UPDATE, 2/4/16, 4:30 P.M.: The IRS said some services have been restored Thursday, but the e-file service remains offline.
The IRS’ full statement:
IRS teams continued working throughout the night and this morning on the system outage, and many of our tools and applications came back up this morning, including “Where’s My Refund” on IRS.gov. We are continuing our work and analysis of our return processing system; we hope to have that back up again running at some point today. We will provide a further update later today.
While the e-file system for individual and business returns remains unavailable, the IRS reminds taxpayers they can still prepare and file tax returns as they normally would. Taxpayers can continue to send their tax returns to their e-file provider; these companies will hold the tax returns until the IRS resumes accepting electronic tax returns.
Our original story is below.
The Internal Revenue Service’s IT systems experienced a hardware failure Wednesday, causing the agency to shut down several key taxpayer and tax practitioner tools.
In a statement posted to the IRS’s website Wednesday evening, the agency said its e-file and Where’s My Refund systems will be offline for repairs. The IRS anticipates some of the systems will remain unavailable until Thursday.
IRS.gov is still functioning, but the services being fixed are some of the most popular websites across the federal government. E-File and Where’s My Refund are consistently in the top 10 on the government’s analytics dashboard.
People preparing their tax returns through an e-file provider have been told their returns will be held by the provider companies until the IRS restores service. Refunds should not be delayed, with the agency expecting that 9 out of 10 taxpayers will receive their refunds within 21 days.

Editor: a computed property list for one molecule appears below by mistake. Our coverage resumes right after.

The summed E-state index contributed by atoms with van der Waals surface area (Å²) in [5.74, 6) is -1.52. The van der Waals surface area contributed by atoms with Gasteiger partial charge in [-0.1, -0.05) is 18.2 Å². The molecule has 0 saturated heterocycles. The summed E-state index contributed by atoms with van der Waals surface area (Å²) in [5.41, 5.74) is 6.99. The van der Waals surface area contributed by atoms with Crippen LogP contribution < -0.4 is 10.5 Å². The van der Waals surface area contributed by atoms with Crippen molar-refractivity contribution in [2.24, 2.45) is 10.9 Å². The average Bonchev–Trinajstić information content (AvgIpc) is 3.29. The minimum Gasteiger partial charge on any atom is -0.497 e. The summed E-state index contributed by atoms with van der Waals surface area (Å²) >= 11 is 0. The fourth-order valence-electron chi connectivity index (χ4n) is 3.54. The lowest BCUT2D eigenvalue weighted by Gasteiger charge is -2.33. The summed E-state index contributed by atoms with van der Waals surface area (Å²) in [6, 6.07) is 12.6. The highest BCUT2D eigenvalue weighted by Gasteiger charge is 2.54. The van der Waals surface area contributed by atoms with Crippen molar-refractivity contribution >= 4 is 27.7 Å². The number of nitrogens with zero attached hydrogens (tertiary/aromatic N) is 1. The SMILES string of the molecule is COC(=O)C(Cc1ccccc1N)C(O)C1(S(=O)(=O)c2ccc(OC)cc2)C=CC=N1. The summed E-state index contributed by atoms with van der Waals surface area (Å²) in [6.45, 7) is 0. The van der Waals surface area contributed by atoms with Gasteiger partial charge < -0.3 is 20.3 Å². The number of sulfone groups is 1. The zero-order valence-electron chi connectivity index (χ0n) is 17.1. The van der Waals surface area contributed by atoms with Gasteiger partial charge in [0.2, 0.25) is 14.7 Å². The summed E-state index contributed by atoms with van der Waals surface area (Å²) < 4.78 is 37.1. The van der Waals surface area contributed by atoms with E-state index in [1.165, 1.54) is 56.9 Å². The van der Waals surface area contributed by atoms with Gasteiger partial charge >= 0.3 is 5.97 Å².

The outage marks an inauspicious start to the 2016 tax season after the agency had a rough 2015. Last year, 320,000 taxpayers had their information accessed and likely stolen via the IRS’ “Get Transcript” application, including Social Security numbers, dates of birth, tax filing statuses and street addresses. IRS Commissioner John Koskinen told the Senate Finance Committee in June the breach could mean as much as $50 million would be lost to fraudulent returns.
Thursday morning, House Oversight and Government Committee Chairman and IRS scourge Rep. Jason Chaffetz, R-Utah, slammed Koskinen, accusing him of presiding over an agency in shambles.
“The IRS doesn’t have its house in order at any level,” Chaffetz said in a statement released to the press. “The Committee has been long concerned about IT vulnerabilities at the IRS. Under Mr. Koskinen’s poor management, problems fester and the American people suffer.”
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